By Jennifer Hiller
HOUSTON (Reuters) – Exxon Mobil Corp. on Friday reported a $ 1.1 billion loss in the second quarter to lower prices and prices from the COVID-19 pandemic, and confirmed plans to make “significant” cost cuts.
It was the first quarterly loss for the oil giant in at least 36 years, but it was small compared to rivals who have written off oil and gas holdings worth billions of dollars worth of expectations that prices will remain low. The top U.S. oil producer did not receive any depreciation during the quarter and received a 44 percent gain in stock by changing inventory estimates.
Chevron Corp., Total, Royal Dutch Shell and Eni each wrote billions of dollars in assets, while BP signaled a hit of up to $ 17.5 billion.
The COVID-19 pandemic lowered oil prices, sending Exxon oil and gas production business at a loss. Its refining businesses were hit by a drop in demand, but an improvement in inventory estimates pushed overall refining profits into black by nearly $ 1 billion.
The U.S. oil major reported a loss of $ 1.08 billion, or 26 cents a share, in the three months ended June 30, compared with a profit of $ 3.13 billion, or 73 cents a share, a year earlier. .
A regulated loss of 70 cents per share lost Wall Street valuation by 61 cents, according to Refinitiv.
Oil and gas production fell 7% from a year earlier to 3.6 million barrels per day in the quarter, as it cut output due to falling oil prices and the threat that global oil storage would fill in May.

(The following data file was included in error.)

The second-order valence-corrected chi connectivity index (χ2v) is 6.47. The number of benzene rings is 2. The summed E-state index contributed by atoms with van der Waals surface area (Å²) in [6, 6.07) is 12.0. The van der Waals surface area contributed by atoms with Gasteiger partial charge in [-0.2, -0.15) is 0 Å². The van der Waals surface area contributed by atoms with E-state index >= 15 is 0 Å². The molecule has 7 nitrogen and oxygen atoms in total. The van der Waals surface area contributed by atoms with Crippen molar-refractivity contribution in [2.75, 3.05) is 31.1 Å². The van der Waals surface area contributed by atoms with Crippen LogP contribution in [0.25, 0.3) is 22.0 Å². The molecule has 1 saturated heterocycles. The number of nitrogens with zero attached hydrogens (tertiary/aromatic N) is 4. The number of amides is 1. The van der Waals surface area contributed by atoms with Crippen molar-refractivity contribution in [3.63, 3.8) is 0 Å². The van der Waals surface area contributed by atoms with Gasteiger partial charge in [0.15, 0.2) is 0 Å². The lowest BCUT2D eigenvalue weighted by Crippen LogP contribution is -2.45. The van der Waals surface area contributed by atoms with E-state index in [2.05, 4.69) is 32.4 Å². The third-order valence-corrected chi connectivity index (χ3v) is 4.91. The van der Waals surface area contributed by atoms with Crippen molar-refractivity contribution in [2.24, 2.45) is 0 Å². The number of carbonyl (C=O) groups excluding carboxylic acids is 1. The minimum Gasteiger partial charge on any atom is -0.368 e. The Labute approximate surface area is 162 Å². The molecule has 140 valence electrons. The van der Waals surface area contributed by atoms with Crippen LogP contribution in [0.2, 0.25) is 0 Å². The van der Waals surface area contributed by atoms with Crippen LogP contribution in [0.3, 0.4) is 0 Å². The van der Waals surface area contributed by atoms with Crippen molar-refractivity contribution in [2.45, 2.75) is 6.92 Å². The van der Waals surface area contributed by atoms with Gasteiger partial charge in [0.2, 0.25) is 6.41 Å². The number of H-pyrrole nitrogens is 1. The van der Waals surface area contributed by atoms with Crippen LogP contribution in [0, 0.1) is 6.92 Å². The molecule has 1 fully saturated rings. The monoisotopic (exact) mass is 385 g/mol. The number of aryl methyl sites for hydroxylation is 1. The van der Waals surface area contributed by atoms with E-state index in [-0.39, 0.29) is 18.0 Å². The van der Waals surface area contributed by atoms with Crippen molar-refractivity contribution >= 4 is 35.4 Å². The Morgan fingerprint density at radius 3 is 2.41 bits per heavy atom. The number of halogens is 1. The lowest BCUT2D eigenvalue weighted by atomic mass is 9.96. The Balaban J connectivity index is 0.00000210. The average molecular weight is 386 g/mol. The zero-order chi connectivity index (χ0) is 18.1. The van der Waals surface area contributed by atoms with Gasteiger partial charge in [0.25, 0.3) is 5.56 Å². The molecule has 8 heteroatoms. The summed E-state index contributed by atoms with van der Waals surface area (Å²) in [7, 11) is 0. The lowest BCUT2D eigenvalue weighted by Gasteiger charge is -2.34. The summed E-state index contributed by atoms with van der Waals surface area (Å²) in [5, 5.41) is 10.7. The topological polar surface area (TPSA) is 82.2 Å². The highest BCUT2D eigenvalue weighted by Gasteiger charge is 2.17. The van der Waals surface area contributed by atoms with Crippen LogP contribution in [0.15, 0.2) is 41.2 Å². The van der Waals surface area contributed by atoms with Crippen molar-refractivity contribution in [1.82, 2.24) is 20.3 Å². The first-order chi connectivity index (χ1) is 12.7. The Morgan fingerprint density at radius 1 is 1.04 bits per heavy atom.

The pandemic “significantly affected our second-quarter financial results with lower prices, margins and sales volumes,” said CEO Darren Woods.
Prior to the pandemic, Exxon pursued an ambitious spending plan to boost oil production and turn bad gains into a bet that a growing global middle class would demand more of its products.
But Woods’ plan to increase production and money by selling some assets has stalled and the company has reduced its capital spending plans for this year by 30%. Exxon is preparing for deeper spending and job cuts, according to people familiar with the issue, as it struggles to maintain an 8% shareholder dividend.
He said Friday that he had identified more potential cost reductions and was conducting an “assessment of all businesses on a country-by-country basis”.
Its manufacturing business reported a loss of nearly $ 1.7 billion as the company cut production and suffered from lower oil prices, compared to a profit of $ 3.3 billion last year.
Profits in chemicals were $ 467 million, up from $ 188 million last year, and “resilient” in a tough environment, said analyst Biraj Borkhataria of RBC Europe Limited.
But Exxon’s $ 1.5 billion cash flow “compared to European counterparts this quarter, these are all smaller businesses,” Borkhataria said.
Shares fell 2.3% to $ 41.98 in pre-trading. The stock has halved since Woods took over in 2017.
(Reporting by Jennifer Hiller in Houston and Arathy S Nair in Bengaluru; Editing by Marguerita Choy and Jason Neely)